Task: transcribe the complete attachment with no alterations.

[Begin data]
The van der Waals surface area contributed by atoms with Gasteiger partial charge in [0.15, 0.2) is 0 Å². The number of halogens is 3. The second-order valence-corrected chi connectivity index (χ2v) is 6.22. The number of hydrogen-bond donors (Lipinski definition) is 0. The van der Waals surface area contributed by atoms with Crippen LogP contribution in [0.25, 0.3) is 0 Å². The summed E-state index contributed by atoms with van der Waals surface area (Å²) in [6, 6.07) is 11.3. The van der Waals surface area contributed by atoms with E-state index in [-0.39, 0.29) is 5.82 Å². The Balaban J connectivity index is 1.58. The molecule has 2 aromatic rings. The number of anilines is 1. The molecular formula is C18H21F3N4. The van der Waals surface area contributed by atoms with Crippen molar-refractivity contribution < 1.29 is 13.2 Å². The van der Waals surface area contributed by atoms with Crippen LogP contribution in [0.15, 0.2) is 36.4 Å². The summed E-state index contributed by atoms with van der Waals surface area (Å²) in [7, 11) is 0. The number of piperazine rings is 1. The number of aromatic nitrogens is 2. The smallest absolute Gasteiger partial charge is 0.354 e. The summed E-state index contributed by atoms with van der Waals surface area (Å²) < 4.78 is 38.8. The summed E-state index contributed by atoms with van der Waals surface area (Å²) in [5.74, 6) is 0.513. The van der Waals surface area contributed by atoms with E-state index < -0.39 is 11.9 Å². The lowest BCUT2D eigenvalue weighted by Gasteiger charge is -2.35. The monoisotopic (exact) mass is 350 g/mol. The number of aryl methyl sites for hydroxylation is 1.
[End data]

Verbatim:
The van der Waals surface area contributed by atoms with Gasteiger partial charge in [0.15, 0.2) is 0 Å². The number of halogens is 3. The second-order valence-corrected chi connectivity index (χ2v) is 6.22. The number of hydrogen-bond donors (Lipinski definition) is 0. The van der Waals surface area contributed by atoms with Crippen LogP contribution in [0.25, 0.3) is 0 Å². The summed E-state index contributed by atoms with van der Waals surface area (Å²) in [6, 6.07) is 11.3. The van der Waals surface area contributed by atoms with E-state index in [-0.39, 0.29) is 5.82 Å². The Balaban J connectivity index is 1.58. The molecule has 2 aromatic rings. The number of anilines is 1. The molecular formula is C18H21F3N4. The van der Waals surface area contributed by atoms with Crippen molar-refractivity contribution < 1.29 is 13.2 Å². The van der Waals surface area contributed by atoms with Crippen LogP contribution in [0.15, 0.2) is 36.4 Å². The summed E-state index contributed by atoms with van der Waals surface area (Å²) in [7, 11) is 0. The number of piperazine rings is 1. The number of aromatic nitrogens is 2. The smallest absolute Gasteiger partial charge is 0.354 e. The summed E-state index contributed by atoms with van der Waals surface area (Å²) < 4.78 is 38.8. The summed E-state index contributed by atoms with van der Waals surface area (Å²) in [5.74, 6) is 0.513. The van der Waals surface area contributed by atoms with E-state index < -0.39 is 11.9 Å². The lowest BCUT2D eigenvalue weighted by Gasteiger charge is -2.35. The monoisotopic (exact) mass is 350 g/mol. The number of aryl methyl sites for hydroxylation is 1.